Sadly, the in-game child representations of the Major League players bear only a passing resemblance to their real-life counterparts. It seems as if the developers sloppily slapped together some polygonal models of players and said "Good enough!" when they began to remotely look like the real thing. In fact, the whole game reeks of being hastily thrown together. In defense of the development team, I doubt they were given the time, resources, or funding to create a baseball game that could compete with the likes of anything from Nintendo, EA, or Sony. And, to their credit, they added some really cute touches. For instance, there are a surprising number of stadiums available to play in, each with neat little effects such as UFOs flying through the sky or cars passing by in the city background. All the same, the graphical presentation leaves more than a little to be desired. Everything just looks cheap, from the questionable player animations to the low-polygonal counts present in the player models and environments. Honestly, the game looks worse than early PS2 quality and is nowhere near what is capable of being presented on the Wii.
I actually found myself enjoying the banter of the game’s announcers, one of whom likes to exclaim "holy cats!" On the whole, though, the quality of the sound design is minimal and forgettable. Although I had fun listening to the announcers, they tend to repeat phrases very often. The in-game music is not the least bit catchy and some of the transitions between musical tracks don’t flow very well in accordance with the on-screen action. As with the graphical presentation, Backyard Baseball ‘09’s sound just reeks of the development team not having the ability to give it the attention it deserved.
The biggest blunder Backyard Baseball ’09 is guilty of is its price point. The game costs at least $10 more on the Wii than any of the other systems it’s available for (namely PS2, DS, and PC), but there is nothing in the game that takes advantage of the Wii’s strengths. The developers tried to cram in some Wii-centric controls by allowing players to swing the Wii Remote to pitch and hit, but I quickly became frustrated with the unresponsiveness of the motion-based control scheme and opted for simple button presses instead. Backyard Baseball ’09 would have been a much better experience if it offered Mii integration, online play, or simply better Wii controls. As it stands, I’m hard-pressed to find a reason to justify the higher price of the Wii version over the others.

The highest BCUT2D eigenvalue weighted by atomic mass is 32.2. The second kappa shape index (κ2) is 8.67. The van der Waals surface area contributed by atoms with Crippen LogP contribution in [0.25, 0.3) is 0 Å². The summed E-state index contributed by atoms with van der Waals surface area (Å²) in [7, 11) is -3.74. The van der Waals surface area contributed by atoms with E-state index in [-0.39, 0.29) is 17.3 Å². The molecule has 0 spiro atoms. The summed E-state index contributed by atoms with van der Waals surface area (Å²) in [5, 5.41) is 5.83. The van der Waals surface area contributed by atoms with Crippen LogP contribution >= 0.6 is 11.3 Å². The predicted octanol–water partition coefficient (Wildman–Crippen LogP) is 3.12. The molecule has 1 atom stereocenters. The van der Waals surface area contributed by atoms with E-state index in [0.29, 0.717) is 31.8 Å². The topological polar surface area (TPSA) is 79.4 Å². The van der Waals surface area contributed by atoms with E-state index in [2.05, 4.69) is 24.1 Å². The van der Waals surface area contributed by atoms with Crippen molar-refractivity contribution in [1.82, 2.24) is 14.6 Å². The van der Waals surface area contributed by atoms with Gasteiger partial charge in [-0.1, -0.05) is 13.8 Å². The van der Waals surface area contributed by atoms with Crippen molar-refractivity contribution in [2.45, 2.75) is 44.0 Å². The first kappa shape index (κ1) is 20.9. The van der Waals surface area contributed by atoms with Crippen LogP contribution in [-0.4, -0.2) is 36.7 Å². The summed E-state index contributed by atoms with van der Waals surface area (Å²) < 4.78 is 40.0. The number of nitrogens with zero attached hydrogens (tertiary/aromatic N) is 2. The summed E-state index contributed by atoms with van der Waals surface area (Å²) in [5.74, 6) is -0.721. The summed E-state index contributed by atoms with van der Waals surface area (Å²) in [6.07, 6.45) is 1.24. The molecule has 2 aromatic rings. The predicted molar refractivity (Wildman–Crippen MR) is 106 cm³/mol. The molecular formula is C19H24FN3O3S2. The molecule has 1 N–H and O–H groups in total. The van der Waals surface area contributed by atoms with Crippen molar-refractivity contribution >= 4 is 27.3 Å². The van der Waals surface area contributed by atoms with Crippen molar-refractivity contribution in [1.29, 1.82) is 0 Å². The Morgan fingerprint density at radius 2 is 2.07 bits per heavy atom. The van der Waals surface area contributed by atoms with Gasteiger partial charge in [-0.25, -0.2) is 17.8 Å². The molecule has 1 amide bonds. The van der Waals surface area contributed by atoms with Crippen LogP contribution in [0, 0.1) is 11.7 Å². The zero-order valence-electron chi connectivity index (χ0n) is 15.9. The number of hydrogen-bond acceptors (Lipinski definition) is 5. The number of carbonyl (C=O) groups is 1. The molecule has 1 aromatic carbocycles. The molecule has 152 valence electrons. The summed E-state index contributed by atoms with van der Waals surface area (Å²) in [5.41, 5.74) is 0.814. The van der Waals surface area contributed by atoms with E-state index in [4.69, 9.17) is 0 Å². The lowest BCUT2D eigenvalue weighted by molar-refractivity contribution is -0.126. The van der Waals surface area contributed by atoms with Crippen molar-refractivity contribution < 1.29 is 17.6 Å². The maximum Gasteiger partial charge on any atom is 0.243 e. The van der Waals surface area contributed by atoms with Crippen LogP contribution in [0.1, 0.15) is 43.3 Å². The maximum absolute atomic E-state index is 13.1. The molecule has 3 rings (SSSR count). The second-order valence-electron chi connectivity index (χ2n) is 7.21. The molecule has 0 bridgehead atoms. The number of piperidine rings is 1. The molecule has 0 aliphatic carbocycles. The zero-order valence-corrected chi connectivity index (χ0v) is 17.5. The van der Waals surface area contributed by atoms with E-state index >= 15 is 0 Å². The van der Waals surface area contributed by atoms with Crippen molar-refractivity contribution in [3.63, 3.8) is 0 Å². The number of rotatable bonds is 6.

If Backyard Baseball ’09 had been a $10 WiiWare download, I wouldn’t feel too bad recommending it to players. But as a $40 retail release, that money should be spent elsewhere, namely on 2K Sports and Konami’s superior MLB Power Pros ’08 or Nintendo’s arcade-like Super Mario Sluggers. Both games provide a much richer experience, have more pleasing visuals and sound, and most importantly play better. Backyard Baseball ’09 will no doubt appeal to young children, especially kids that haven’t learned to be choosey about the types of games they play, but with better options available to consumers at comparable prices, why subject your kids to playing an inferior game? I can relate to Backyard Baseball ’09 because in some ways I really feel it’s the video game equivalent of me on my Little League teams, but playing it also makes me realize why my coaches rarely put me in the game. Even though the game has some charm and heart, it’s better left sitting out while the better players take the field.
Essential Facts: Backyard Baseball ’09 is published by Atari and available for the Nintendo Wii, Nintendo DS, Sony Playstation 2, and PC. It features players, uniforms, and logos from all 32 major teams. In addition, Backyard Baseball ’09 has a variety of game modes, including Season, Tournament, and Home-Run Derby. It is rated E by the ESRB.
Mister Raroo might have been a terrible Little League baseball player, but he’s always had an affinity for baseball video games. Actually, he just likes video games in general! In fact, he likes video games so much he writes a column called “Game Time With Mister Raroo” for GameSetWatch. Mister Raroo lives in El Cajon, CA with his wife, son, and their pets. You can reach Mister Raroo at firstname.lastname@example.org